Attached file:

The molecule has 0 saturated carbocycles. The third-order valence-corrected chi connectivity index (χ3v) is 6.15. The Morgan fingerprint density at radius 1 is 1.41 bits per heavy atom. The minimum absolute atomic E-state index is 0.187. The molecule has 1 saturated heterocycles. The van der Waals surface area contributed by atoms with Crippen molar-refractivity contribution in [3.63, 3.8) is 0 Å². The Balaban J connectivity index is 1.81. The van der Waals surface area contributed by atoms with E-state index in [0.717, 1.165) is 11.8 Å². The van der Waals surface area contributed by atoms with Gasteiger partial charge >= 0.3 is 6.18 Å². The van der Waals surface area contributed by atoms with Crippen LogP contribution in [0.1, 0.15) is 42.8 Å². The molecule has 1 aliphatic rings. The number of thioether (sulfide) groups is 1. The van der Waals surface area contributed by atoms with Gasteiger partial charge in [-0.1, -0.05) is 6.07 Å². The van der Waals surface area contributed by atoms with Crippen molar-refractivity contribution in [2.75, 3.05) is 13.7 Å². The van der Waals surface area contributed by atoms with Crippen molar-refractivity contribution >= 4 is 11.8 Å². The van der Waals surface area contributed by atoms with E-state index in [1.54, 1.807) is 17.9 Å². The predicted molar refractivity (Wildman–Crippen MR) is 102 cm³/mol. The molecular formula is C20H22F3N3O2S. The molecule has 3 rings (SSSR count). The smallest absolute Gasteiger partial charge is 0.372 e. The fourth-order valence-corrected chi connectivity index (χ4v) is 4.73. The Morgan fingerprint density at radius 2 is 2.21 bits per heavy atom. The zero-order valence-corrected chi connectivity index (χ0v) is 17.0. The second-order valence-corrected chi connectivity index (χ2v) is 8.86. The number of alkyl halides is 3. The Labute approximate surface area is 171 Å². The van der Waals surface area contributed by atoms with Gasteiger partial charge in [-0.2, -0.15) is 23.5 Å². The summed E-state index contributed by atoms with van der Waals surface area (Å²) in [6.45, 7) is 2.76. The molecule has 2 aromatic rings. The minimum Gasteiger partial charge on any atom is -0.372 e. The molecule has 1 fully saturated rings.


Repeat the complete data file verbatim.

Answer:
The molecule has 0 saturated carbocycles. The third-order valence-corrected chi connectivity index (χ3v) is 6.15. The Morgan fingerprint density at radius 1 is 1.41 bits per heavy atom. The minimum absolute atomic E-state index is 0.187. The molecule has 1 saturated heterocycles. The van der Waals surface area contributed by atoms with Crippen molar-refractivity contribution in [3.63, 3.8) is 0 Å². The Balaban J connectivity index is 1.81. The van der Waals surface area contributed by atoms with E-state index in [0.717, 1.165) is 11.8 Å². The van der Waals surface area contributed by atoms with Gasteiger partial charge >= 0.3 is 6.18 Å². The van der Waals surface area contributed by atoms with Crippen LogP contribution in [0.1, 0.15) is 42.8 Å². The molecule has 1 aliphatic rings. The number of thioether (sulfide) groups is 1. The van der Waals surface area contributed by atoms with Gasteiger partial charge in [-0.1, -0.05) is 6.07 Å². The van der Waals surface area contributed by atoms with Crippen molar-refractivity contribution in [2.75, 3.05) is 13.7 Å². The van der Waals surface area contributed by atoms with Crippen molar-refractivity contribution >= 4 is 11.8 Å². The van der Waals surface area contributed by atoms with E-state index in [1.54, 1.807) is 17.9 Å². The predicted molar refractivity (Wildman–Crippen MR) is 102 cm³/mol. The molecular formula is C20H22F3N3O2S. The molecule has 3 rings (SSSR count). The smallest absolute Gasteiger partial charge is 0.372 e. The fourth-order valence-corrected chi connectivity index (χ4v) is 4.73. The Morgan fingerprint density at radius 2 is 2.21 bits per heavy atom. The zero-order valence-corrected chi connectivity index (χ0v) is 17.0. The second-order valence-corrected chi connectivity index (χ2v) is 8.86. The number of alkyl halides is 3. The Labute approximate surface area is 171 Å². The van der Waals surface area contributed by atoms with Gasteiger partial charge in [-0.2, -0.15) is 23.5 Å². The summed E-state index contributed by atoms with van der Waals surface area (Å²) in [6.45, 7) is 2.76. The molecule has 2 aromatic rings. The minimum Gasteiger partial charge on any atom is -0.372 e. The molecule has 1 fully saturated rings.